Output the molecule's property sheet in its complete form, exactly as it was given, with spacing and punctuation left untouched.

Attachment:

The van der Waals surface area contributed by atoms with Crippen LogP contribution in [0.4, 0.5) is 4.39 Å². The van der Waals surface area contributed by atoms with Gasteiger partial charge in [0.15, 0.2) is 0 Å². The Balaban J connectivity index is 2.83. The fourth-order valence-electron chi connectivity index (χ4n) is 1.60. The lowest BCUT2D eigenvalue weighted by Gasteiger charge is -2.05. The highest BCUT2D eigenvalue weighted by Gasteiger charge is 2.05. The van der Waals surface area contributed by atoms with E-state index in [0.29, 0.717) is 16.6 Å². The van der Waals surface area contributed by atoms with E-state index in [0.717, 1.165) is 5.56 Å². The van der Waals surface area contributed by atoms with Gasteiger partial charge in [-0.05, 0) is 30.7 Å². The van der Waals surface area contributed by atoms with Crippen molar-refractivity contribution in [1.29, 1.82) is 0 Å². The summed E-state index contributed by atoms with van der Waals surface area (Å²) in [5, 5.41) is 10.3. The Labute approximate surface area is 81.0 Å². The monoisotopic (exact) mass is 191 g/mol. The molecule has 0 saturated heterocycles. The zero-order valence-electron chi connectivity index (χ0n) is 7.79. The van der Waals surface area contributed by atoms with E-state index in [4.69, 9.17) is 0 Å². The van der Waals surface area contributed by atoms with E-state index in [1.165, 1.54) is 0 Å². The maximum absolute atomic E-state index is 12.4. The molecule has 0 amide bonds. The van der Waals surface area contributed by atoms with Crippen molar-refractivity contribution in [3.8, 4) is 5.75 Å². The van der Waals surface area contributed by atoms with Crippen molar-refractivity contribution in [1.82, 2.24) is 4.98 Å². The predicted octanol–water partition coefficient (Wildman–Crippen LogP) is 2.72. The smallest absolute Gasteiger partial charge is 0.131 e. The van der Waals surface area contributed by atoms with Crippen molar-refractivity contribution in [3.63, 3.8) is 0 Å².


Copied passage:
The van der Waals surface area contributed by atoms with Crippen LogP contribution in [0.4, 0.5) is 4.39 Å². The van der Waals surface area contributed by atoms with Gasteiger partial charge in [0.15, 0.2) is 0 Å². The Balaban J connectivity index is 2.83. The fourth-order valence-electron chi connectivity index (χ4n) is 1.60. The lowest BCUT2D eigenvalue weighted by Gasteiger charge is -2.05. The highest BCUT2D eigenvalue weighted by Gasteiger charge is 2.05. The van der Waals surface area contributed by atoms with E-state index in [0.29, 0.717) is 16.6 Å². The van der Waals surface area contributed by atoms with E-state index in [0.717, 1.165) is 5.56 Å². The van der Waals surface area contributed by atoms with Gasteiger partial charge in [-0.05, 0) is 30.7 Å². The van der Waals surface area contributed by atoms with Crippen molar-refractivity contribution in [1.29, 1.82) is 0 Å². The summed E-state index contributed by atoms with van der Waals surface area (Å²) in [5, 5.41) is 10.3. The Labute approximate surface area is 81.0 Å². The monoisotopic (exact) mass is 191 g/mol. The molecule has 0 saturated heterocycles. The zero-order valence-electron chi connectivity index (χ0n) is 7.79. The van der Waals surface area contributed by atoms with E-state index in [4.69, 9.17) is 0 Å². The van der Waals surface area contributed by atoms with E-state index in [1.165, 1.54) is 0 Å². The maximum absolute atomic E-state index is 12.4. The molecule has 0 amide bonds. The van der Waals surface area contributed by atoms with Crippen molar-refractivity contribution in [3.8, 4) is 5.75 Å². The van der Waals surface area contributed by atoms with Crippen molar-refractivity contribution in [1.82, 2.24) is 4.98 Å². The predicted octanol–water partition coefficient (Wildman–Crippen LogP) is 2.72. The smallest absolute Gasteiger partial charge is 0.131 e. The van der Waals surface area contributed by atoms with Crippen molar-refractivity contribution in [3.63, 3.8) is 0 Å².